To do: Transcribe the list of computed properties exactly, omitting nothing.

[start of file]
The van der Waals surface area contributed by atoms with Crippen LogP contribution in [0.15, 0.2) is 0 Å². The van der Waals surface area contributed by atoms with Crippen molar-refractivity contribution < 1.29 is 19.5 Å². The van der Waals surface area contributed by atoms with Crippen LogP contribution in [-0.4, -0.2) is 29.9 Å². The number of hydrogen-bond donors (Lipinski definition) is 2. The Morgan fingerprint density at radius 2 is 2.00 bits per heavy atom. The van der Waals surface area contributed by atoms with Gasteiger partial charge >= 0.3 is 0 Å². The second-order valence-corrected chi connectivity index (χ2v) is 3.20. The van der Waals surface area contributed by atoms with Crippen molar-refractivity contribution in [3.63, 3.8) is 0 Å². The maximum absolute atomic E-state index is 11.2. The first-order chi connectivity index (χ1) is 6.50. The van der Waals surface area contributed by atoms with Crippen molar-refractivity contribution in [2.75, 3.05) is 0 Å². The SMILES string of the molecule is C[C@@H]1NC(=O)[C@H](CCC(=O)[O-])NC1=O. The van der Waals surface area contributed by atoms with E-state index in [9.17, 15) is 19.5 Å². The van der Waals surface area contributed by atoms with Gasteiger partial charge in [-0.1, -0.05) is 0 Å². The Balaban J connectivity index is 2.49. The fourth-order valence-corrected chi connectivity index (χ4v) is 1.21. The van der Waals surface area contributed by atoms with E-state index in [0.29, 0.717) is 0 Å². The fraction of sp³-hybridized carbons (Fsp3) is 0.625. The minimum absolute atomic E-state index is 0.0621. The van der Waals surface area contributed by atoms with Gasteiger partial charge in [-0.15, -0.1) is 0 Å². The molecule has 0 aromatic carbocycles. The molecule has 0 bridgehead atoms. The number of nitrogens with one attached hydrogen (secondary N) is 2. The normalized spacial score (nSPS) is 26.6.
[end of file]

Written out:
The van der Waals surface area contributed by atoms with Crippen LogP contribution in [0.15, 0.2) is 0 Å². The van der Waals surface area contributed by atoms with Crippen molar-refractivity contribution < 1.29 is 19.5 Å². The van der Waals surface area contributed by atoms with Crippen LogP contribution in [-0.4, -0.2) is 29.9 Å². The number of hydrogen-bond donors (Lipinski definition) is 2. The Morgan fingerprint density at radius 2 is 2.00 bits per heavy atom. The van der Waals surface area contributed by atoms with Gasteiger partial charge >= 0.3 is 0 Å². The second-order valence-corrected chi connectivity index (χ2v) is 3.20. The van der Waals surface area contributed by atoms with Crippen molar-refractivity contribution in [3.63, 3.8) is 0 Å². The maximum absolute atomic E-state index is 11.2. The first-order chi connectivity index (χ1) is 6.50. The van der Waals surface area contributed by atoms with Crippen molar-refractivity contribution in [2.75, 3.05) is 0 Å². The SMILES string of the molecule is C[C@@H]1NC(=O)[C@H](CCC(=O)[O-])NC1=O. The van der Waals surface area contributed by atoms with E-state index in [9.17, 15) is 19.5 Å². The van der Waals surface area contributed by atoms with Gasteiger partial charge in [-0.1, -0.05) is 0 Å². The Balaban J connectivity index is 2.49. The fourth-order valence-corrected chi connectivity index (χ4v) is 1.21. The van der Waals surface area contributed by atoms with E-state index in [0.29, 0.717) is 0 Å². The fraction of sp³-hybridized carbons (Fsp3) is 0.625. The minimum absolute atomic E-state index is 0.0621. The van der Waals surface area contributed by atoms with Gasteiger partial charge in [-0.15, -0.1) is 0 Å². The molecule has 0 aromatic carbocycles. The molecule has 0 bridgehead atoms. The number of nitrogens with one attached hydrogen (secondary N) is 2. The normalized spacial score (nSPS) is 26.6.